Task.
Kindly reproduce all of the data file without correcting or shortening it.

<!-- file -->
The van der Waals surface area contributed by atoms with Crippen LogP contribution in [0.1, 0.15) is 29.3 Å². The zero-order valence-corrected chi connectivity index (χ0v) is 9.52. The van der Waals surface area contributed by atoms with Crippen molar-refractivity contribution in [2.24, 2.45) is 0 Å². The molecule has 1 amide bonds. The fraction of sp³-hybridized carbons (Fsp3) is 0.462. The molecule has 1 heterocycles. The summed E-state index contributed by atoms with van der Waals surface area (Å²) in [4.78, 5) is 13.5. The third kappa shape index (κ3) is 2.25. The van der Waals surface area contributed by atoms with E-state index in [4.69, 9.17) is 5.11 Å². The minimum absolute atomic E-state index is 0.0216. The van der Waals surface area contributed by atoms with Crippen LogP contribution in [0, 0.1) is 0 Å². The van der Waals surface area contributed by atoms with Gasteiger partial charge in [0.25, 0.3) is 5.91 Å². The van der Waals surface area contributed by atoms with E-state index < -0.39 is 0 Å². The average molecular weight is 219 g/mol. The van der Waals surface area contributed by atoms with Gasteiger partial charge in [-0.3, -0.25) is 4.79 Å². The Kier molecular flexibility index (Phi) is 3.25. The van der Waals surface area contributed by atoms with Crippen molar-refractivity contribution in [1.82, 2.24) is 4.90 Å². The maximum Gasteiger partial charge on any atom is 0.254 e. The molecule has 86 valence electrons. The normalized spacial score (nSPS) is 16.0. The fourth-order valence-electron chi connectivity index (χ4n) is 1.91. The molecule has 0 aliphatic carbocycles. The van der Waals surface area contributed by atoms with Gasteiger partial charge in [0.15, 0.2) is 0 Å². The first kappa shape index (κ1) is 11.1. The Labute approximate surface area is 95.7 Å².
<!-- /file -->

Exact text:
The van der Waals surface area contributed by atoms with Crippen LogP contribution in [0.1, 0.15) is 29.3 Å². The zero-order valence-corrected chi connectivity index (χ0v) is 9.52. The van der Waals surface area contributed by atoms with Crippen molar-refractivity contribution in [2.24, 2.45) is 0 Å². The molecule has 1 amide bonds. The fraction of sp³-hybridized carbons (Fsp3) is 0.462. The molecule has 1 heterocycles. The summed E-state index contributed by atoms with van der Waals surface area (Å²) in [4.78, 5) is 13.5. The third kappa shape index (κ3) is 2.25. The van der Waals surface area contributed by atoms with E-state index in [4.69, 9.17) is 5.11 Å². The minimum absolute atomic E-state index is 0.0216. The van der Waals surface area contributed by atoms with Crippen LogP contribution in [0, 0.1) is 0 Å². The van der Waals surface area contributed by atoms with Gasteiger partial charge in [0.25, 0.3) is 5.91 Å². The van der Waals surface area contributed by atoms with E-state index < -0.39 is 0 Å². The average molecular weight is 219 g/mol. The van der Waals surface area contributed by atoms with Gasteiger partial charge in [-0.3, -0.25) is 4.79 Å². The Kier molecular flexibility index (Phi) is 3.25. The van der Waals surface area contributed by atoms with Crippen molar-refractivity contribution in [1.82, 2.24) is 4.90 Å². The maximum Gasteiger partial charge on any atom is 0.254 e. The molecule has 86 valence electrons. The normalized spacial score (nSPS) is 16.0. The fourth-order valence-electron chi connectivity index (χ4n) is 1.91. The molecule has 0 aliphatic carbocycles. The van der Waals surface area contributed by atoms with Gasteiger partial charge in [0.15, 0.2) is 0 Å². The first kappa shape index (κ1) is 11.1. The Labute approximate surface area is 95.7 Å².